Americans who prefer paying with cash, rather than credit cards, are likely to see a larger amount of discounts coming their way in the near future thanks to new rules that allow for greater flexibility among businesses in this regard. Already, many companies have started putting the new allowances to use.
A settlement between Visa and MasterCard and a number of major retailers and industry groups allowed participants in that agreement to begin allowing consumers to receive discounts of as much as 4 percent when paying with cash, rather than credit or debit, according to a report from the Washington Post. This was already very popular among gas stations, but has now branched out to a larger number of other types of stores as well.
However, the practice is more popular in some states than others, especially because 10 states across the country simply do not allow companies to charge more for credit card use, by law. Other companies may be a little wary of the practice simply because of the large amount of credit and debit purchases they process; even with the added fees they have to pay to processing companies, it might be worth it to continue accepting all transactions at the same price.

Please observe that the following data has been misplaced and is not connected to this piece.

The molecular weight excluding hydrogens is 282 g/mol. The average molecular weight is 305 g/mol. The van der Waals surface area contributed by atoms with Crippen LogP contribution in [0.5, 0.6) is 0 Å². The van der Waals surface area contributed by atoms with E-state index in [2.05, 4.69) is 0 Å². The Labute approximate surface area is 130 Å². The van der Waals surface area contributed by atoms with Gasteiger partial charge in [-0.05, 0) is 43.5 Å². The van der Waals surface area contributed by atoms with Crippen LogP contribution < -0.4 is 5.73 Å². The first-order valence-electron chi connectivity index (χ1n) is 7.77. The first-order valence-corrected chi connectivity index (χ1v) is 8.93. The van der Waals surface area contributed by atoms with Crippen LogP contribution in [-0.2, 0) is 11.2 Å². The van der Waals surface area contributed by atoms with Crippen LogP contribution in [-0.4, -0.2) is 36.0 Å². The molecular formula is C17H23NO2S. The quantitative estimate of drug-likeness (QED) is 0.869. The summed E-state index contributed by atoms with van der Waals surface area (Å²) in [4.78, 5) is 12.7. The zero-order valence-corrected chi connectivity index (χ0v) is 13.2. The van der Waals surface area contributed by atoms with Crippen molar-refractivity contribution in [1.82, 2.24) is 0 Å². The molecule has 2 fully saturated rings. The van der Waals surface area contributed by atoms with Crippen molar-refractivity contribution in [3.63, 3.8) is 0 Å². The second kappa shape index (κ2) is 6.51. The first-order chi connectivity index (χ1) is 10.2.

“Retailers offer cash discounts because they want to reward customers for taking [transaction] costs out of the system,” Jeff Lenard, a spokesman for the National Association of Convenience Stores, told the newspaper. “But the challenge is, do people even carry cash anymore? It’s uncommon that they do.”
In addition, there may be other headaches as well, because the settlement is with Visa and MasterCard only, meaning that their branded cards would be the only ones to which the higher prices could be applied, the report said. This means American Express and Discover cards must be treated the same way, and that could lead to difficulties in determining how these pricing structures would work. Many major chains, including Target, McDonald’s and Home Depot say they will not apply these surcharges for these reasons.
This settlement has been at the center of controversy more or less since it was agreed to, as many major retail industry participants say that it will allow Visa and MasterCard to once again engage in practices that are unfair to businesses once a period of reduced payment processing fee rates expires.
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